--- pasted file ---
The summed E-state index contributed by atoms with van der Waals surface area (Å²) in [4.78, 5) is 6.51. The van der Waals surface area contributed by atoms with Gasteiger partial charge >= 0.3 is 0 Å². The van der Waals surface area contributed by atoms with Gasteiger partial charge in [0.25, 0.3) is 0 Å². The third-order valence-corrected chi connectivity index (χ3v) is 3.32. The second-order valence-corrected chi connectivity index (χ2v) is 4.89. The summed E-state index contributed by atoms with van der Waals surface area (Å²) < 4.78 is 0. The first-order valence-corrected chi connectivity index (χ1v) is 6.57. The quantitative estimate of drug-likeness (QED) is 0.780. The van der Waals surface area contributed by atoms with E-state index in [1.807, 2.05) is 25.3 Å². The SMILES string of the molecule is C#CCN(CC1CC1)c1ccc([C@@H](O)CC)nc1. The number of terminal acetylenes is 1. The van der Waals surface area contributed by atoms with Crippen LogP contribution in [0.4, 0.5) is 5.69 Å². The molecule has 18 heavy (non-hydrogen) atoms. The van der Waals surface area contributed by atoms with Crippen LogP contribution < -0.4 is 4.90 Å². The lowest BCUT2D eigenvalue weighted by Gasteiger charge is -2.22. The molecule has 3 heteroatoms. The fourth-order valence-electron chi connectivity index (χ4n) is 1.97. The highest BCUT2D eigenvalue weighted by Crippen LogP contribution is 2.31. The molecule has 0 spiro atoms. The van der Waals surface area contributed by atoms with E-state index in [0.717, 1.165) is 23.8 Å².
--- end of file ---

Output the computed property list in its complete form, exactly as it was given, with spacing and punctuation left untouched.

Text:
The summed E-state index contributed by atoms with van der Waals surface area (Å²) in [4.78, 5) is 6.51. The van der Waals surface area contributed by atoms with Gasteiger partial charge >= 0.3 is 0 Å². The van der Waals surface area contributed by atoms with Gasteiger partial charge in [0.25, 0.3) is 0 Å². The third-order valence-corrected chi connectivity index (χ3v) is 3.32. The second-order valence-corrected chi connectivity index (χ2v) is 4.89. The summed E-state index contributed by atoms with van der Waals surface area (Å²) < 4.78 is 0. The first-order valence-corrected chi connectivity index (χ1v) is 6.57. The quantitative estimate of drug-likeness (QED) is 0.780. The van der Waals surface area contributed by atoms with E-state index in [1.807, 2.05) is 25.3 Å². The SMILES string of the molecule is C#CCN(CC1CC1)c1ccc([C@@H](O)CC)nc1. The number of terminal acetylenes is 1. The van der Waals surface area contributed by atoms with Crippen LogP contribution in [0.4, 0.5) is 5.69 Å². The molecule has 18 heavy (non-hydrogen) atoms. The van der Waals surface area contributed by atoms with Crippen LogP contribution < -0.4 is 4.90 Å². The lowest BCUT2D eigenvalue weighted by Gasteiger charge is -2.22. The molecule has 3 heteroatoms. The fourth-order valence-electron chi connectivity index (χ4n) is 1.97. The highest BCUT2D eigenvalue weighted by Crippen LogP contribution is 2.31. The molecule has 0 spiro atoms. The van der Waals surface area contributed by atoms with E-state index in [0.717, 1.165) is 23.8 Å².